By Vince Sliwoski, Attorney at Harris Bricken
The Oregon secondary market for cannabis licenses and businesses remains lively. We have been helping industry buy and sell these businesses since 2016. This post is mostly about pricing for retail plays, which is still an evolving standard, but a standard nonetheless.
First, some context.
Over the past few years, there have been two significant regulatory developments that have influenced both demand and pricing on Oregon Liquor Control Commission (OLCC) marijuana business sales, including retail. The first big change was in June of 2018, when OLCC “paused” its processing of new license applications. People started paying real money for naked licenses not long after that, including for just a “spot in line.” The second significant regulatory development, in my view, is and will be last month’s announcement on streamlined licensing. This administrative pivot already has shaken loose many hundreds of the smoldering “paused” applications from two years back.
We’ve seen some funny things happen with pricing between 2018 and today. On the production (grow) side, people have been buying and selling licenses—that is, just the “right, title and interest” to a replacement seller license–over the past year or so for $125K to $175K. We’ve flipped a bunch of those. If that sounds ridiculous, it is: the state charges around $5K for one of those licenses. The system is clearly broken there, and when OLCC digs out of its hole and starts timely processing new applications, that secondary market will all but vanish.
Pricing for producer set-ups that include other assets (equipment, sometimes inventory, cash, goodwill, leasehold, etc.) tends to vary, as does pricing on other classes of going concerns, viz. wholesalers and processors. Parties still allocate a price to the license in those transactions, but really, each sale is a snowflake. Finally, beyond that, you have retail. Retail is its own world entirely.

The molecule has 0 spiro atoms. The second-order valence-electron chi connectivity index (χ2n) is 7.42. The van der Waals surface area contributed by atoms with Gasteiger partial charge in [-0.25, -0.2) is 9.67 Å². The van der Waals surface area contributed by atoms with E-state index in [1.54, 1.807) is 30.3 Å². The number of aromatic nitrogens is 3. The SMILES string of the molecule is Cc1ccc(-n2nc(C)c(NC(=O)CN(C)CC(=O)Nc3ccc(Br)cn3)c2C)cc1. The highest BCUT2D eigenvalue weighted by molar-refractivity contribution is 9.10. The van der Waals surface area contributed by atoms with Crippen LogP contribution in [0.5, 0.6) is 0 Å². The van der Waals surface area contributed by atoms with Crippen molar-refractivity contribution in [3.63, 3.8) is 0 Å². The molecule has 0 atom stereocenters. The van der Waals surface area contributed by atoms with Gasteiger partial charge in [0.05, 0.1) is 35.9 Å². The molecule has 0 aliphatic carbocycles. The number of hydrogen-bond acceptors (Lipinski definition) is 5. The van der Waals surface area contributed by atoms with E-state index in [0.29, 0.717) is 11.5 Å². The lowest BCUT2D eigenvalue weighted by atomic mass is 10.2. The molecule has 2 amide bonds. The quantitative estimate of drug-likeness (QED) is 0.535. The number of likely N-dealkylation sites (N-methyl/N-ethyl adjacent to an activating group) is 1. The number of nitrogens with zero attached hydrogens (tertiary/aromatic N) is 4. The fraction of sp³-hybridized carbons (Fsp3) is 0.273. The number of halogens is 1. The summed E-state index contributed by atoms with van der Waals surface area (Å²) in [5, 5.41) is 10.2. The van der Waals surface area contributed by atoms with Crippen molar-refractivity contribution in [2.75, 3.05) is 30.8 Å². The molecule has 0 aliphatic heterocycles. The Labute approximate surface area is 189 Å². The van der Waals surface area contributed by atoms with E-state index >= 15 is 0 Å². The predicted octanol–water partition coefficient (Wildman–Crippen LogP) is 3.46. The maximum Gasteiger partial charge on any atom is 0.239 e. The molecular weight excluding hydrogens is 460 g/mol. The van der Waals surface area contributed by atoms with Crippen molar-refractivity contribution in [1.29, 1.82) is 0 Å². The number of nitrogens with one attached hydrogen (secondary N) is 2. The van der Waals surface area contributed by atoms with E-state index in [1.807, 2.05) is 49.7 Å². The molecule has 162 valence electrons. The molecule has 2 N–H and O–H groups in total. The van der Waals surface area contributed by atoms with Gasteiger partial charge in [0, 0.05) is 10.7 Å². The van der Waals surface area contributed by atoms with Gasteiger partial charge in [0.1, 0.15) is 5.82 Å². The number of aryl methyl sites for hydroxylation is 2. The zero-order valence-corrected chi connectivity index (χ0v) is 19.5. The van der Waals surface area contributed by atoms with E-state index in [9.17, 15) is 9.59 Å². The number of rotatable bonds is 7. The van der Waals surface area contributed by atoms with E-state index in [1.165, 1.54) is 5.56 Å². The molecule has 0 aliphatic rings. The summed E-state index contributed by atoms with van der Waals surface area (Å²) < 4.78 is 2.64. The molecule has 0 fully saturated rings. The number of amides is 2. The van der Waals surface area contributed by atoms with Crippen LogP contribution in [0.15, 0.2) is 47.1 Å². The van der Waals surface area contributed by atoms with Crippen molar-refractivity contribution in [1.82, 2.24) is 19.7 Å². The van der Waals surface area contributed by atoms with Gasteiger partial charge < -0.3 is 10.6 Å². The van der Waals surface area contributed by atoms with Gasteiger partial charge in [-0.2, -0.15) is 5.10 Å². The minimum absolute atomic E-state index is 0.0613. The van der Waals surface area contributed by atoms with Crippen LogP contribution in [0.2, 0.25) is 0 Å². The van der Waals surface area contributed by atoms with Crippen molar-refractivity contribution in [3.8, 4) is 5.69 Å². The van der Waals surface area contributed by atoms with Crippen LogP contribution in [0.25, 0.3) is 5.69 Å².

How is retail priced? Today in Oregon, it’s still mostly done on multiples of revenue. Generally speaking, that’s an odd metric for business valuation: the other place you will commonly see revenue pricing is tech and software. In that world, user base is paramount. With cannabis, the revenue model was likely adopted for a parade of horrible reasons, including: a prevailing model of cash transactions, lackluster financial reporting, IRC § 280E and general industry immaturity.
How does the formula work? It’s pretty simple. If the agreed upon multiplier is 1x revenue–which seemed to be industry consensus through 2018–then your store would sell for that. If your store had sales of $900K last year, or maybe just a run rate of $900K, it would sell for $900K. Easy. The 1x metric eventually floated up a bit, and for a hot minute we had a bunch of sales at or around 1.5x revenue. These were mostly in the City of Portland, which has a large customer base (even if operating expenses are higher). Last year, perhaps as people began to realize how difficult this industry is, the number seemed to drop all the way down to 0.5x revenue, and 0.4x outside of Portland.
Now, from a value perspective one might ask: does any of this make sense? Let’s say, for example, you have a dispensary that does $1.5m in sales annually. Should a buyer pay even $750,000 (0.5x) for that, in an industry where most stores break even or lose money? Where even excellent operators must take their 280E lumps and walk off with 10% margins? When you’ll need gobs of capital to weather the intense competition brought by 692 other active dispensaries? Even a 0.5 multiplier starts to feel pretty steep.
And yet, the demand is still out there. Today, the revenue multiplier is floating back up amid soaring pandemic sales. We’re seeing it lately around 0.8 inside Portland, and 0.65 elsewhere. You’d see an upward adjustment in a market like Gresham, where zoning restrictions allow for maybe five operators, and a downward adjustment in Eugene, with its vast array of struggling stores.
At some point, it seems likely that both demand and pricing metrics will settle out. Most recently, we’ve started to see buyers move along to traditional valuation metrics like EBITDA (adjusted for 280E) and adjusted cash flow. That makes a lot of sense. Maybe not as much sense as Oregon shedding a few hundred stores, but that’s a topic for another day.
Re-published with the permission of Harris Bricken and The Canna Law Blog